When 197 countries adopted the Paris Agreement on Climate Change in 2015, I remember feeling an extraordinary surge of hope – for multilateralism, for science, for humanity.
Years of advocacy in support of small and vulnerable Commonwealth states had finally culminated in a binding pact to tackle the greatest threat to Planet Earth, together.
No one expected that just five years later, a deadly pandemic would throw everything we had worked for into dreadful disarray.
Now, as countries grapple with the debilitating impacts of COVID-19, it can even seem like the focus on climate action has diminished, despite the reality that the world remains far off course to keep global warming to 1.5 degrees.
Keeping below this threshold to ensure the planet’s survival requires halving greenhouse gas emissions by 2030 and achieving worldwide carbon neutrality by 2050. However, national climate action plans towards this are lagging.
Countries had agreed to update and enhance these ‘Nationally Determined Contributions’ (NDCs), which lie at the heart of the Paris Accord, every five years. To date, only around 20 countries, seven of them Commonwealth, have submitted the revised plans due this year.
Meanwhile, available international financing remains woefully insufficient if we are to address the devastating impacts of climate change.
Rising sea levels, warming oceans and more frequent and ferocious climate-related disasters, which have increased fivefold over the past 50 years, continue to eradicate ecosystems and generate untold social and economic losses.
Developed countries continue to fall short on their decade-old pledge to raise $100 billion annually by 2020 to help poorer countries cope.
The latest figures show $78.9 billion was mobilised in 2018 from both public and private sector – more than $20 billion off target. Due to the pandemic, the hopes of meeting set goals this year are slim.
The postponement of the most critical climate event of the year – the United Nations Climate Change Conference COP26 – has now further stalled crucial political momentum towards progress.
Hope on the horizon
However, despite seemingly insurmountable odds, there are encouraging signals that the headway we so desperately need is yet within reach.
Although NDCs are still in progress, at least 110 countries have announced their intentions to achieve net zero emissions by 2050. These include major emitters such as Japan, Canada and France for example, with China pledging to do so by 2060.
Several countries, including Commonwealth members the U.K. and New Zealand, have gone further to pass national laws intended to curb emissions, with others such as Fiji currently in talks to follow suit.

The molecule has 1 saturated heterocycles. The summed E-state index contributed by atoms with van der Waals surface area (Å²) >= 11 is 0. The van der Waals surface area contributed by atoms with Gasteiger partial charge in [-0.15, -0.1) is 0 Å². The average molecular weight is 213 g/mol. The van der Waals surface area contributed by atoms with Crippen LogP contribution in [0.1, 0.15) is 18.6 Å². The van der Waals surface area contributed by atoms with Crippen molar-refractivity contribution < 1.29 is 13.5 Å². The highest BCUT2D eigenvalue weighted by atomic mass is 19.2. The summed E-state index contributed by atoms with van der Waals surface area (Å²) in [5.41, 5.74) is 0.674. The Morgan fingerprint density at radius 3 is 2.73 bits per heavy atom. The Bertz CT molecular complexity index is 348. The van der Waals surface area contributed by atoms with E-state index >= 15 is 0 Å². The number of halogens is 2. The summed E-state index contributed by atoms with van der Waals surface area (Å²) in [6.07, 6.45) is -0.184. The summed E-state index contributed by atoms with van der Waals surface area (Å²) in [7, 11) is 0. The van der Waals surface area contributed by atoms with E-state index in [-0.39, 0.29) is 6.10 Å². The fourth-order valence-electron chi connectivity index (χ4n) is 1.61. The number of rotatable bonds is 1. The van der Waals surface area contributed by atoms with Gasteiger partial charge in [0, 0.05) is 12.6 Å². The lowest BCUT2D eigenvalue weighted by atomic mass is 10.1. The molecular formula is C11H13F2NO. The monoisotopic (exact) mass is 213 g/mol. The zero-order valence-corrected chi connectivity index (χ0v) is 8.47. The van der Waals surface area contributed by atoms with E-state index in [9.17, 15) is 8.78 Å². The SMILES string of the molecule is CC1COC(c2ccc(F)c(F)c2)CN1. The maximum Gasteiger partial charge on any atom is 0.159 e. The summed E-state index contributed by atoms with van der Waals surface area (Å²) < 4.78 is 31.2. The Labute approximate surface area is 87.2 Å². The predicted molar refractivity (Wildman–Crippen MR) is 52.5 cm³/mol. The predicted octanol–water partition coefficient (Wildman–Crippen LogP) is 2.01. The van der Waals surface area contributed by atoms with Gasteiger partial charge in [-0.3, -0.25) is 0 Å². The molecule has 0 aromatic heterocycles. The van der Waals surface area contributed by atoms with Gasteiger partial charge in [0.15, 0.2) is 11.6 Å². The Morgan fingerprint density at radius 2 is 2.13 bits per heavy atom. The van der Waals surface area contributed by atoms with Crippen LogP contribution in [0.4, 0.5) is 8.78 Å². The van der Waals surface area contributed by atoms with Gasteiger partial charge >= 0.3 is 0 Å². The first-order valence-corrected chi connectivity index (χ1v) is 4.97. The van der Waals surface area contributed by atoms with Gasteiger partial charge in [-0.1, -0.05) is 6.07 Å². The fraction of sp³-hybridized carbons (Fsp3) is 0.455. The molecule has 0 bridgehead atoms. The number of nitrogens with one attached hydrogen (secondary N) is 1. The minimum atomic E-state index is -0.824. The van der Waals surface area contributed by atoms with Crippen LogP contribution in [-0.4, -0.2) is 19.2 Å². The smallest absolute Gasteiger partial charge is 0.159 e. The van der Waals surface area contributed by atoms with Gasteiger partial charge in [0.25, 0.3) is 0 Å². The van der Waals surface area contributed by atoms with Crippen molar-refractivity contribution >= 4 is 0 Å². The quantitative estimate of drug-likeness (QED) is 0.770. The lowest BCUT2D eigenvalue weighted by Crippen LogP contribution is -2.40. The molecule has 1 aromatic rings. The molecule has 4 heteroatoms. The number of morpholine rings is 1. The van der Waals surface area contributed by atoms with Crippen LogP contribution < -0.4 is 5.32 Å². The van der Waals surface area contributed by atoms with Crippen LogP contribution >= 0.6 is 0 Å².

In the private sector, the shift to sustainable energy is gradually taking root.
Solar and wind power are now cheaper than coal, while experts predict around $11 trillion of investment in “green power” over coming decades. Some small states are on track to achieve stunning milestones – Samoa, for instance, is set to be powered 100% by renewable energy by 2025.
Road to COP26
I therefore remain convinced that the world can rise from the ashes of this pandemic and coalesce around an unparalleled ambition for a global ‘green recovery’ from COVID-19.
In a few days, the UK, France and the UN will host the Climate Ambition Summit, which could be a key platform for Commonwealth countries to drive global momentum towards transformational climate action.
Already, the groundwork has been laid for a pioneering ‘Commonwealth Call to Action on Living Lands’, focusing on sustainable land use, to be discussed at the Commonwealth Heads of Government Meeting in June 2021.
But we need to go further than we have ever gone before, in terms of rolling out viable plans to phase out coal and harmful fossil fuels, transition to renewables and low carbon, and restore forests while investing in nature.
On this fifth anniversary of the Paris Agreement, I am counting down to COP26 with the same hope I felt five years ago. Science, our shared values and the growing sea of voices across the globe, young people in particular, are all merging around a common, unequivocal and tenacious call for action.
As leaders, we must once again galvanise the political will to ensure the commitments we made together in Paris five years ago become our post-COVID reality.
By Patricia Scotland,